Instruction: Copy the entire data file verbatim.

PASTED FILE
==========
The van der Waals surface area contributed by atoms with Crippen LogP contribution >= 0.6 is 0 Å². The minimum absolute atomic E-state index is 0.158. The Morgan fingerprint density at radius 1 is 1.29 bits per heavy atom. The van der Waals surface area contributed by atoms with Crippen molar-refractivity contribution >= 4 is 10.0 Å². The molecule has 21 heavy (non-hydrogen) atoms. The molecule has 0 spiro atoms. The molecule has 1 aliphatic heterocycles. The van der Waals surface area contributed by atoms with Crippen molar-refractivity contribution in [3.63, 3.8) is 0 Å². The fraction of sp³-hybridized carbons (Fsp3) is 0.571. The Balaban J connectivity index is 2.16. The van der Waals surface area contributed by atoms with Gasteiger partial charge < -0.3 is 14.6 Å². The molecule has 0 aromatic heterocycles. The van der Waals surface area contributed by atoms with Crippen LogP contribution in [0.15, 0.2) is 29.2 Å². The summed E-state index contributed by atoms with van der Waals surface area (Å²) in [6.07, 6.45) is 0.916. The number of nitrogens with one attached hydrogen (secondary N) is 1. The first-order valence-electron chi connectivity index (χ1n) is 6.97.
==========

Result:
The van der Waals surface area contributed by atoms with Crippen LogP contribution >= 0.6 is 0 Å². The minimum absolute atomic E-state index is 0.158. The Morgan fingerprint density at radius 1 is 1.29 bits per heavy atom. The van der Waals surface area contributed by atoms with Crippen molar-refractivity contribution >= 4 is 10.0 Å². The molecule has 21 heavy (non-hydrogen) atoms. The molecule has 0 spiro atoms. The molecule has 1 aliphatic heterocycles. The van der Waals surface area contributed by atoms with Crippen molar-refractivity contribution in [3.63, 3.8) is 0 Å². The fraction of sp³-hybridized carbons (Fsp3) is 0.571. The Balaban J connectivity index is 2.16. The van der Waals surface area contributed by atoms with Gasteiger partial charge < -0.3 is 14.6 Å². The molecule has 0 aromatic heterocycles. The van der Waals surface area contributed by atoms with Crippen LogP contribution in [0.15, 0.2) is 29.2 Å². The summed E-state index contributed by atoms with van der Waals surface area (Å²) in [6.07, 6.45) is 0.916. The number of nitrogens with one attached hydrogen (secondary N) is 1. The first-order valence-electron chi connectivity index (χ1n) is 6.97.